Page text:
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Estate agents plan to form national association
Agents welcome bid for greater representation, but wary of fees
By: Melissa Tan
SEVERAL major real estate agencies plan to band together to create a national industry association in a bid for greater representation, as home sales thin after multiple rounds of property curbs.
The 20 agencies behind the proposal together account for around two-thirds of the roughly 32,000 licensed real estate agents islandwide, industry sources said.
The move is backed by the two largest players, ERA and PropNex, whose agency chiefs are part of the unformed association's preliminary committee.
Individual agents said a national association would give them a platform for their views, but added that membership costs might prevent them from joining.
ERA key executive officer Eugene Lim said the association could work with the Government on issues affecting the industry.
He said a larger body would also enjoy economies of scale for training courses and membership benefits.
Remax executive director Thomas Tan said it could also replace the industry watchdog in certain areas such as mediating disputes between consumers and agents, or between one agent and another.
Agencies are regulated by the 12-member Council of Estate Agents (CEA), which the Government set up in October 2010 to raise industry standards.
Mr Chan Mun Kit, director of regulatory control at CEA, noted in a statement yesterday that there were already three industry bodies. These are the Institute of Estate Agents (IEA), Singapore Accredited Estate Agencies (SAEA) and the Singapore Institute of Surveyors and Valuers (SISV).
But if a national realtors' association were formed, the CEA would "work closely with it to raise the professionalism of estate agents and real estate salespersons", he said.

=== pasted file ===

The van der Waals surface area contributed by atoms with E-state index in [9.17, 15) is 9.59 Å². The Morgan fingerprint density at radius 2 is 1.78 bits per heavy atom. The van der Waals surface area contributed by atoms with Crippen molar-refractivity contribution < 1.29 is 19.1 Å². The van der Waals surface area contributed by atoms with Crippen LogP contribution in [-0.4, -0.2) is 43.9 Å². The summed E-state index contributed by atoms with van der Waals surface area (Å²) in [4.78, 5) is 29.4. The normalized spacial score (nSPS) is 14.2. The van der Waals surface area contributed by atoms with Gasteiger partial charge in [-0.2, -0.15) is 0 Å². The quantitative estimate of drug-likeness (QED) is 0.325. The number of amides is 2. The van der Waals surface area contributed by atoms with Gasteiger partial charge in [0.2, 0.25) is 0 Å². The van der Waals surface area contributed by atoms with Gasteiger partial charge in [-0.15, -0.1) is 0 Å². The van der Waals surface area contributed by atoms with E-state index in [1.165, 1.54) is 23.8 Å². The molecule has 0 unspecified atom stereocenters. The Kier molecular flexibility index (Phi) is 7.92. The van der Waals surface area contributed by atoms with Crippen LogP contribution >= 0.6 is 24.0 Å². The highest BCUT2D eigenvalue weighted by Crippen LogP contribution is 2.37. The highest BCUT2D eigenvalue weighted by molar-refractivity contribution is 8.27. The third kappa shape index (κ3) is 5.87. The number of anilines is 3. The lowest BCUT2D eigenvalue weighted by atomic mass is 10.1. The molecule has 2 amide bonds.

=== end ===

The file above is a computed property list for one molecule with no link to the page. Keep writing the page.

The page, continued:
IEA and SAEA both provide training courses for real estate agents, while SISV represents land surveyors, valuers and property consultants.
Real estate agent Josephine Lim told The Straits Times yesterday that a national body would be useful. "A lot of rulings come out where agents have suggestions but don't know where to go," she said.
However, she said some agents may not want to join a new association because they would have to fork out membership fees.
The planned association's preliminary committee is headed by IEA president Jeff Foo, who said it was not intended as a "rebranding" of IEA, but would be a separate entity.
He said the committee asked SAEA last month to join the planned association, but has not heard back from it.
An SAEA spokesman confirmed it had been approached, and said "the whole idea of having a national body is a good one".
However, she said SAEA was "still evaluating the terms and the agenda internally".
Mr Foo said the committee plans to finalise membership details at the end of this month.
The other agencies involved in planning the association include Huttons, OrangeTee, DTZ, Knight Frank, Savills and ECG, among others.
*****************Background Story *****************
NEW COMMON BODY COULD...
1) Give agents a platform to air their views
2) Work with the Government on issues concerning agents
3) Enable group to enjoy economies of scale for training courses and other membership benefits
4) Replace industry watchdog in areas such as mediating disputes between agents and consumers, and each other